A main purpose of the project to develop IFRS 15 was that, although revenue is a critical metric for financial statement users, there were important differences between the IASB and FASB definitions of revenue, and there were different definitions of revenue even within each board’s guidance for similar transactions accounting for under different standards.The IASB also believed that their guidance for revenue was not detailed enough.

The IASB began working on its revenue project in 2002. The boards released their first discussion paper describing their views on accounting for revenue in 2008, and they released exposure drafts of a proposed standard in 2010 and 2011.The final standard was issued on 28 May 2014.

Disclosure IFRS 15: Revenue model

The IFRS 15 revenue model has five steps:

  1. Identify the contract with a customer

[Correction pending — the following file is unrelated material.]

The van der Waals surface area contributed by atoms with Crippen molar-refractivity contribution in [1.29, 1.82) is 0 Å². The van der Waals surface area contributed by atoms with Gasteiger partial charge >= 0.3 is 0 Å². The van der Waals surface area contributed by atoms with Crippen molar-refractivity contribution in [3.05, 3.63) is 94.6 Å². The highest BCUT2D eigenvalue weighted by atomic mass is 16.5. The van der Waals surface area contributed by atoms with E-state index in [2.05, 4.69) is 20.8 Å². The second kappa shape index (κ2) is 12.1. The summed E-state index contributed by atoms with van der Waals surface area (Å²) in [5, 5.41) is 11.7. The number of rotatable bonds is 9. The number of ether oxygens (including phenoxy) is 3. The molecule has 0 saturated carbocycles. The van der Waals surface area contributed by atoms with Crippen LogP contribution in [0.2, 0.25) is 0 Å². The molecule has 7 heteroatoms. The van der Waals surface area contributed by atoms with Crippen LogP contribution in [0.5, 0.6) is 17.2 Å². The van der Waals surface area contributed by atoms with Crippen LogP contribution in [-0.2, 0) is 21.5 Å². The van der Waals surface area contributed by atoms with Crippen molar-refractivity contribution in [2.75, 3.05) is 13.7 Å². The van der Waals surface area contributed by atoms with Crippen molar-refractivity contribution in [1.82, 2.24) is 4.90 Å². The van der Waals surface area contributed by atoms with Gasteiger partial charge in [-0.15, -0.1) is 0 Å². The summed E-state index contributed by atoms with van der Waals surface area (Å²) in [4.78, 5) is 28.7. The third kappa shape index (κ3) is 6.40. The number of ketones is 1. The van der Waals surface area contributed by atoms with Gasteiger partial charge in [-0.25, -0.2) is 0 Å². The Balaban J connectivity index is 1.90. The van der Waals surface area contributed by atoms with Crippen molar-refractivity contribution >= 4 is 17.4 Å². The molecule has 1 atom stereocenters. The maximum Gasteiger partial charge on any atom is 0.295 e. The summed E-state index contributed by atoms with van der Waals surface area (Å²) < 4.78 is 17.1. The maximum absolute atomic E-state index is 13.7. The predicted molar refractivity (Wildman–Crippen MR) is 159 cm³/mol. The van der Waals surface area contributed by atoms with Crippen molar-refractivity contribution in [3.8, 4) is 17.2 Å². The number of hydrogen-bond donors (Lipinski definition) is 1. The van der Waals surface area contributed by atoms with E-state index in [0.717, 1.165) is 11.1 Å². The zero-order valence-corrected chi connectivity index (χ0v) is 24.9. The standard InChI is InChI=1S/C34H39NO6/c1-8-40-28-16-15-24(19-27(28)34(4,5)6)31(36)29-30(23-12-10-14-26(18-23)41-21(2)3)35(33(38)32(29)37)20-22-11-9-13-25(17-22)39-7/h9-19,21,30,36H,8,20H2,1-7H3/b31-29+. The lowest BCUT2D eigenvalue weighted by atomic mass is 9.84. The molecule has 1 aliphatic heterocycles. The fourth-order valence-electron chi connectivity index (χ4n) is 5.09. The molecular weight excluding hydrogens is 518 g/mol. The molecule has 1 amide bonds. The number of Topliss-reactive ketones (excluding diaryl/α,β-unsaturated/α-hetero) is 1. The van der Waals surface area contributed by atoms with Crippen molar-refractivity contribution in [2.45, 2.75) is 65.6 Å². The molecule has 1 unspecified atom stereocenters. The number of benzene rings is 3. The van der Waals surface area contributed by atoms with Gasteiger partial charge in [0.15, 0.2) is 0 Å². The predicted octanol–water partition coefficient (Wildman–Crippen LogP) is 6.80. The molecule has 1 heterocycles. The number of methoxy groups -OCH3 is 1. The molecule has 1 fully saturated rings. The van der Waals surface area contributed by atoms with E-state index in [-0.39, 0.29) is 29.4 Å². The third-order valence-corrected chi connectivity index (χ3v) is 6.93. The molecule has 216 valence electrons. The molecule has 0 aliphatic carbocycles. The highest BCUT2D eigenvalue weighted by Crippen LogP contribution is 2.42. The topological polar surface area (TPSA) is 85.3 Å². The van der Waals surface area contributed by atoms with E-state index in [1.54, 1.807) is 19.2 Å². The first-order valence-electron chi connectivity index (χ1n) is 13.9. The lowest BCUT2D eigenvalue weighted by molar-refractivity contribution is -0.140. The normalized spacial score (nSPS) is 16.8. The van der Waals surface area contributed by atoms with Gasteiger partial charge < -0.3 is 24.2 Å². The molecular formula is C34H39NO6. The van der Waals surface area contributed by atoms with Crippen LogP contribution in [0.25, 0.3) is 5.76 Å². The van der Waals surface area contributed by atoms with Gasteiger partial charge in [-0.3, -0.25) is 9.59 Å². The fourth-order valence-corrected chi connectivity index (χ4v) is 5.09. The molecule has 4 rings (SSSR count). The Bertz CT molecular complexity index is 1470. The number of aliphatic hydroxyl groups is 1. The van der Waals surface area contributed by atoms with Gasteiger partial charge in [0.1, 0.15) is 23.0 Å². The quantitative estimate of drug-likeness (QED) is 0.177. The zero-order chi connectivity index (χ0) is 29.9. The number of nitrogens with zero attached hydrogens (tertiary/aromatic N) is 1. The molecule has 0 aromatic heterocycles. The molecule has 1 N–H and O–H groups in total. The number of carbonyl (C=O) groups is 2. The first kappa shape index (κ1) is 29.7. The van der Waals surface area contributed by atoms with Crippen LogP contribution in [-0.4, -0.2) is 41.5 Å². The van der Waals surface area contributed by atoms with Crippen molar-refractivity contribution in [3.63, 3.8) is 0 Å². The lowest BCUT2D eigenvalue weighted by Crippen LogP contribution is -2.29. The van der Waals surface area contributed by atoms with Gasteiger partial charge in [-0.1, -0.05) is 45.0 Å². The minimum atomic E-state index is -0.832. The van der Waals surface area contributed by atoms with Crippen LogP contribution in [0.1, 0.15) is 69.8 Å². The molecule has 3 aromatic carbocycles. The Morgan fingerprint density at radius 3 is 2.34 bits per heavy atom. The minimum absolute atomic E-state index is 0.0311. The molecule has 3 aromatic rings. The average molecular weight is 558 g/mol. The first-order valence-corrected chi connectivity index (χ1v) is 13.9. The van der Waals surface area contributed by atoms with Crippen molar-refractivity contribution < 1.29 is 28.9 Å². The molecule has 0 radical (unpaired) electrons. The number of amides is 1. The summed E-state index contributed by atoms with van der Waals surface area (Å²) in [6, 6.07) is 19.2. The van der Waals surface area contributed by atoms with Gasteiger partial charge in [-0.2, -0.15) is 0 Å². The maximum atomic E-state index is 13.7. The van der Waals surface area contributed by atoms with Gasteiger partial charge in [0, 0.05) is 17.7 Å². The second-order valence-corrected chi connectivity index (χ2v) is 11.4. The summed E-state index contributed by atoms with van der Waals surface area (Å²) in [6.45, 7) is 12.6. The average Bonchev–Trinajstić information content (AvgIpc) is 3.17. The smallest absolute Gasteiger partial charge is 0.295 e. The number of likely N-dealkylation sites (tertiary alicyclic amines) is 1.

2. Identify all the individual performance obligations within the contract
  3. Determine the transaction price
  4. Allocate the price to the performance obligations
  5. Recognize revenue as the performance obligations are fulfilled

Relative to previous accounting guidance, IFRS 15 may cause revenue to be recognized earlier in some cases, but later in others.

Disclosure IFRS 15: Identify the contract with a customer

According to IFRS 15, the following criteria have to be met before a contract can be identified;

  1. both parties have to approve the contract and are committed to perform;
  2. and the entity can identify each party’s rights and obligations in terms of the contract; and
  3. there are clear payment terms in the contract, and the contract has “commercial substance”.

Disclosure IFRS 15: Identify all the individual performance obligations within the contract

A good or service that is to be delivered in terms of a contract with a customer qualifies as a performance obligation if the good or service is “distinct”. In this context a good or service is distinct if:

  • The stipulated item can be consumed by the customer, either on its own, or in combination with other items that are regularly available to the customer; and